“Julia,” I then said to the air. “The hostage situation in Money Monster forces some of its characters to drop their facades and take deeper looks at themselves than they have in ages. Have there been circumstances in your personal life that caused you to do the same?” I imagined Julia thinking deeply before giving me an eye-opening response.

I was ready.

The doorbell rang at 1:00 PM. George Clooney and Julia Roberts smiled at me from my doorstep. Their limo, with its driver, was parked in my driveway. Who’d ever have thunk that a day like this might arrive? Here’s how it happened:

Not long after seeing Money Monster I’d read that Clooney would be in Philadelphia the following week to promote MM on a few of the city’s television and radio shows. A lightbulb went off in my head. I did some Googling and uncovered the phone number of George’s manager, Doris Do-right. I called her and, to my astonishment, she picked up. “Doris, my name is Neil. Rhymes with schlemiel, which is kind of what I am. I’m getting deep into my retirement years. Spend half my life intertwining my fingers in interesting patterns and binge-watching old episodes of Wheel Of Fortune and The Match Game on Netflix. And when I’m not doing that I bang away on a computer keyboard, writing articles for my blog. Anyway, one of the things I write about is movies. I loved Money Monster. Is there any chance that George Clooney would want to step outside the normal public relations box while he’s in Philadelphia and do an interview with an online publication — mine — whose readership is so low it’s pathetic?”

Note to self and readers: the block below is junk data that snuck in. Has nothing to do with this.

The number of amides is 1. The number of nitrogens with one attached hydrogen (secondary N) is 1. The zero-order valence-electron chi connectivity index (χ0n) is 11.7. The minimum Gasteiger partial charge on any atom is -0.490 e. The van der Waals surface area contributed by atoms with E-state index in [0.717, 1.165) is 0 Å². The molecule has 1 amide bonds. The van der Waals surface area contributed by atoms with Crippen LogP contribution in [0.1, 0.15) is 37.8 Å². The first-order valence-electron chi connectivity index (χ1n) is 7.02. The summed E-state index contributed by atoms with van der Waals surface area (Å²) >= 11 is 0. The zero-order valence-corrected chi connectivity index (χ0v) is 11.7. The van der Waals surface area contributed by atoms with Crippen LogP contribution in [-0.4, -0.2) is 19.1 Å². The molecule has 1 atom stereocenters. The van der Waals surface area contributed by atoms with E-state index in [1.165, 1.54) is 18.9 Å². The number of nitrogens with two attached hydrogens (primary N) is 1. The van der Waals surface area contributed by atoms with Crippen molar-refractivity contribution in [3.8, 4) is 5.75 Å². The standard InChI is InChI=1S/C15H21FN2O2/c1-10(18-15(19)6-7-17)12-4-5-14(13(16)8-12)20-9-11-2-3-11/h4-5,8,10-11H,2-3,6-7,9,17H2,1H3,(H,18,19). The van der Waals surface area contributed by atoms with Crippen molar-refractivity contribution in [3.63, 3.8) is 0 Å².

Amazingly, Doris didn’t hang up. I gave her the name of my blog. She said she’d get back to me. And she did, only 40 minutes later. “Schlemiel, I mean Neil, George is a go. He loves the idea. You live just outside Philadelphia, right? And is it okay if he brings Julia Roberts along? The girl doesn’t get out enough. George thinks that a visit to the Philly suburbs might be just the ticket for her. How about next Tuesday at 1:00 PM?”